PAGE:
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August 17, 2006

NSA Wiretaps Ruled Unconstitutional

A federal judge has ruled that the Bush administration's NSA warrantless wiretaps of international calls are unconstitutional.

U.S. District Judge Anna Diggs Taylor in Detroit became the first judge to strike down the National Security Agency's program, which she says violates the rights to free speech and privacy.

A few things in this paragraph bug me. First, when one says she "became the first", the AP implies "of others", because you don't typically refer to the first of something when there is only one of them, or unless you're anticipating more (or trying to give the impression that there will be more). Their bias is showing, and their intent to manipulate public opinion has begun.

Secondly, listening to speech in no way restricts it. It's like saying when a stoolie wears a wire it stifles the free speech of the mob.

Thirdly, there's that elusive general constitutional right to privacy that no one can ever put their finger on. There are some specific privacy rights, but none so general as would prevent people from listening in on conversations or allow the general right of getting an abortion.

Now granted, this is a very preliminary report of the ruling, which just hit the wires. There's certainly more to come, and the description of the ruling at this point may be overgeneralized. In fact, there's no mention in the article about the warrant or FISA issues. And frankly, as I said when this thing first came out, I'm always a bit wary of expanding government power (though when it's a constitutionally-mandated power, I'm less concerned). But if this turns out to be true--that this flimsy ground is what the ruling is built upon--it's worth of appeal.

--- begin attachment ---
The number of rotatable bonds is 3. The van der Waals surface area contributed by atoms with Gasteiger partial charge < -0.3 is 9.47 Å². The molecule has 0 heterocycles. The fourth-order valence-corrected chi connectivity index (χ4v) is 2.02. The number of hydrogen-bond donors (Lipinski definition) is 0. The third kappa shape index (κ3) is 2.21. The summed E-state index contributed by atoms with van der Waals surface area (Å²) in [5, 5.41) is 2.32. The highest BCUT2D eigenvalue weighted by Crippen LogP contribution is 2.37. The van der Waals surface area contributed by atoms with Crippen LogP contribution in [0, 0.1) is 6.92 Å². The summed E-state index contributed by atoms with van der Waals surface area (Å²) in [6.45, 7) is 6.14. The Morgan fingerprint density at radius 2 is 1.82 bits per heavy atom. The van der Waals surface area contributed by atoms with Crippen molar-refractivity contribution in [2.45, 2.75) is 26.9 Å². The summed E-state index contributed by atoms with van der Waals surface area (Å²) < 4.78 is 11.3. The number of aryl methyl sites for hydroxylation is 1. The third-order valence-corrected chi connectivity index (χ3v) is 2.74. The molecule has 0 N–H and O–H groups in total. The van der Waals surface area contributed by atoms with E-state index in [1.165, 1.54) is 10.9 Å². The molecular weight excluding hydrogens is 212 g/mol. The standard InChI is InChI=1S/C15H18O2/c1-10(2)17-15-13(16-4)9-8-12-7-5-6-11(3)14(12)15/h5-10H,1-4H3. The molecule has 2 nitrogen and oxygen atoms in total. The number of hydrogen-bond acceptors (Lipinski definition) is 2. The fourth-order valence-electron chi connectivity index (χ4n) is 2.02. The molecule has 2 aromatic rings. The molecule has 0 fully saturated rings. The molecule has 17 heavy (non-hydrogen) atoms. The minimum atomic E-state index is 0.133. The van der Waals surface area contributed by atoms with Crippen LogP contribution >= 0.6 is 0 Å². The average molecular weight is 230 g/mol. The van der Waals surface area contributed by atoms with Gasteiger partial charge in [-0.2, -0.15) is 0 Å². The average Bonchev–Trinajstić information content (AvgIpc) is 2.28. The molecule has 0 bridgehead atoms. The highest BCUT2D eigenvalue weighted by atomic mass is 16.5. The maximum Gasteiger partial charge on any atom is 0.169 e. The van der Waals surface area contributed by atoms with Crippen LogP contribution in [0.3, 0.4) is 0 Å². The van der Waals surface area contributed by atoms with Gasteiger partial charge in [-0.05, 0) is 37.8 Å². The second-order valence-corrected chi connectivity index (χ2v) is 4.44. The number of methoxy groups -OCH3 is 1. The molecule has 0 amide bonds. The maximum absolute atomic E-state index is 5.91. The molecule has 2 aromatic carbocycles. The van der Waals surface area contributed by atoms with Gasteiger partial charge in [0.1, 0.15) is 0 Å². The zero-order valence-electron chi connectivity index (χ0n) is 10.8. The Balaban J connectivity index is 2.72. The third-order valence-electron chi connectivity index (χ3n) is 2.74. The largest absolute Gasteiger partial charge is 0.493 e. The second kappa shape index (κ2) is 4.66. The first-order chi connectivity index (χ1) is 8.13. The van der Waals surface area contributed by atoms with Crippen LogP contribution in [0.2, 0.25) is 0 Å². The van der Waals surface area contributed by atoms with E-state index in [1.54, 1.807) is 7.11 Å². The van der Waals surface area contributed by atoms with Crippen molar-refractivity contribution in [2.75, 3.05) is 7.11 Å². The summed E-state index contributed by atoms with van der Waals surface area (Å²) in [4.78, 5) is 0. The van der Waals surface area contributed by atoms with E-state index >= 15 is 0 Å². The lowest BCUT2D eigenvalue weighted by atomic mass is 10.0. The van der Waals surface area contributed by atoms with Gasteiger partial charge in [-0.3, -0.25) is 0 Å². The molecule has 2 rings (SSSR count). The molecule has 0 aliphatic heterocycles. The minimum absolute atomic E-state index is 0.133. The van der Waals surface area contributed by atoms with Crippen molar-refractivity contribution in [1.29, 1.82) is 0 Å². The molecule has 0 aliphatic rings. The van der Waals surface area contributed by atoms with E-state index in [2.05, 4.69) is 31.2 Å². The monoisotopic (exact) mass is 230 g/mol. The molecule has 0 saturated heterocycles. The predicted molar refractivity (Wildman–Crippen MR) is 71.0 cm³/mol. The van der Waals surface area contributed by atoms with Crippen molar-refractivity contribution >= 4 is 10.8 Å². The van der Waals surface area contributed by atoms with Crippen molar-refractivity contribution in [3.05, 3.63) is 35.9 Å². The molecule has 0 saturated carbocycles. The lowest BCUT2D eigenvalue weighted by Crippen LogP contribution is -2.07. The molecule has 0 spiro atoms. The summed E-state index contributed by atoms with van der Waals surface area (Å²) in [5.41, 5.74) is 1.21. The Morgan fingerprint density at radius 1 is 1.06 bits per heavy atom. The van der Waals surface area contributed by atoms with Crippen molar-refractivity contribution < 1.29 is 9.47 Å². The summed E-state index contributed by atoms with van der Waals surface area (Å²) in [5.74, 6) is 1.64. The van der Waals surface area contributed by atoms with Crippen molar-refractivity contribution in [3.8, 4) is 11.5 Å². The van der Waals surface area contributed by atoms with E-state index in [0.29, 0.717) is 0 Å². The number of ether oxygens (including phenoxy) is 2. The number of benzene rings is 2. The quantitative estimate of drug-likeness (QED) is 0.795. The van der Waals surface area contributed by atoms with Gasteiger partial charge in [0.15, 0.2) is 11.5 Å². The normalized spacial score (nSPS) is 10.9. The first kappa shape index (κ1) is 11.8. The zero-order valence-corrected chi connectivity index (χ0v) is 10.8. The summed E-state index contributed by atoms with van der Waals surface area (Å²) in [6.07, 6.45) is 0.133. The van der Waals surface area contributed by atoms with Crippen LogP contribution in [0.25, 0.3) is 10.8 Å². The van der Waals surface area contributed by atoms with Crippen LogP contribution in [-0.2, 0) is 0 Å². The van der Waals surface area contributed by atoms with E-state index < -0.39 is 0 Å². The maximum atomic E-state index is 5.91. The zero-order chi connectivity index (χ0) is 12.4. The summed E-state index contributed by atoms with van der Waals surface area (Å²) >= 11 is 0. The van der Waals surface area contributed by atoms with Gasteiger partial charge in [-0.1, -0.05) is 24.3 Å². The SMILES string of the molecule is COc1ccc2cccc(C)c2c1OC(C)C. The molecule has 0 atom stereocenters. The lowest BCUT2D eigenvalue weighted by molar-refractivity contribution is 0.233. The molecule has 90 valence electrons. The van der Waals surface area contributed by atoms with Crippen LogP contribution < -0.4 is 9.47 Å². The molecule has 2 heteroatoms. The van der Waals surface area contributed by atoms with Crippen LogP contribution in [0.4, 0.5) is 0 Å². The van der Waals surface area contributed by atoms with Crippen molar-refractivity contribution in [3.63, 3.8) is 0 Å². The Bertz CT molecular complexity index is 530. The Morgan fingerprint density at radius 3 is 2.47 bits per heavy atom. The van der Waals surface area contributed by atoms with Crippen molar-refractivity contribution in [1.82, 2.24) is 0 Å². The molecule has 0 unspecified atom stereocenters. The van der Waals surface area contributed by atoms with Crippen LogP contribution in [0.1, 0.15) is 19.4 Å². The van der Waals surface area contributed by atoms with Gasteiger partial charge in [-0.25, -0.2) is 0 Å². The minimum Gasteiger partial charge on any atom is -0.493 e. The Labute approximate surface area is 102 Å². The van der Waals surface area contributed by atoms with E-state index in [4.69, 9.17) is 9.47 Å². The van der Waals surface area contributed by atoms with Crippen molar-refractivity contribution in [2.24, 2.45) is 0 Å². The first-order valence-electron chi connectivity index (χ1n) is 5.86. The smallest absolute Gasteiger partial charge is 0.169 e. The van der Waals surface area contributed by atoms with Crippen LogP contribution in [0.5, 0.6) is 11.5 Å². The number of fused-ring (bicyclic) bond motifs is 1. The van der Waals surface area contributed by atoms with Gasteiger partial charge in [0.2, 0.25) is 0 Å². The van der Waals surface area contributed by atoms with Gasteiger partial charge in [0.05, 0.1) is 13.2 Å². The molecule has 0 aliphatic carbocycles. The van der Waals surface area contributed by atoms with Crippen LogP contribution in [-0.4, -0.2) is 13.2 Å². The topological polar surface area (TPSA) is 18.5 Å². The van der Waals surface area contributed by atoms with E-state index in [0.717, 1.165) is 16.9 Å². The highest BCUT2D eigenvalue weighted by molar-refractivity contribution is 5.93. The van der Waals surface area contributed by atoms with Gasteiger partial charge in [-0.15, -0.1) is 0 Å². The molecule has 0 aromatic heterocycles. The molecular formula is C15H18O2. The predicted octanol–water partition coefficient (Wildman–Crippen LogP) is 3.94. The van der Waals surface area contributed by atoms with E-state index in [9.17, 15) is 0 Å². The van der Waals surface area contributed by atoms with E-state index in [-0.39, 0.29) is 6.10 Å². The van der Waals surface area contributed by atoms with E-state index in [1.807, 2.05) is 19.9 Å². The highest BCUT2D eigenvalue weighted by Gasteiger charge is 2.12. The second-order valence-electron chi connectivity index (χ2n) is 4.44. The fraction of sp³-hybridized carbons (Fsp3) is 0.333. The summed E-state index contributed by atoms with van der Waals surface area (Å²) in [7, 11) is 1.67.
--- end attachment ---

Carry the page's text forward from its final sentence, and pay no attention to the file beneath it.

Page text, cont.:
The American Civil Liberties Union filed the lawsuit on behalf of journalists, scholars and lawyers who say the program has made it difficult for them to do their jobs. They believe many of their overseas contacts are likely targets of the program, which involves secretly taping conversations between people in the U.S. and people in other countries.

Yup, let's make it easier for journalists to do their job, while making it harder for the intelligence agencies to do their's. Now that's prioritization.

Certainly this will be a hot topic in the days to come.

Posted by Doug at August 17, 2006 01:14 PM

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Yes Doug it is a priority that the constitution raises our right to privacy above the goverments intrusions. Limiting the power of the goverment to intrude into our private lives is a priority. Is there a problem with that? As to the implications you so quickly extracted from the phrase "became the first Judge" all I can say is that I thought that it meant that there had been many other cases and Judges that ruled the other way and that this judge was maybe going against the tide. Your bias is exposed and I don't think you can dress it up with "I'm wary of expanding goverment blah, blah blah". Keep gathering stones.

Posted by: Mike at August 19, 2006 01:59 AM

Mike, the suit being brought has nothing to do with personal privacy rights. It's on behalf of journalists trying to keep their sources available. It doesn't speak to your concern, so it's best not to extrapolate.

I thought that it meant that there had been many other cases and Judges that ruled the other way and that this judge was maybe going against the tide

This is the first ruling in the case, actually. So my reading of the phrase is, I think, a bit more accurate.

Posted by: Doug Payton at August 19, 2006 11:16 AM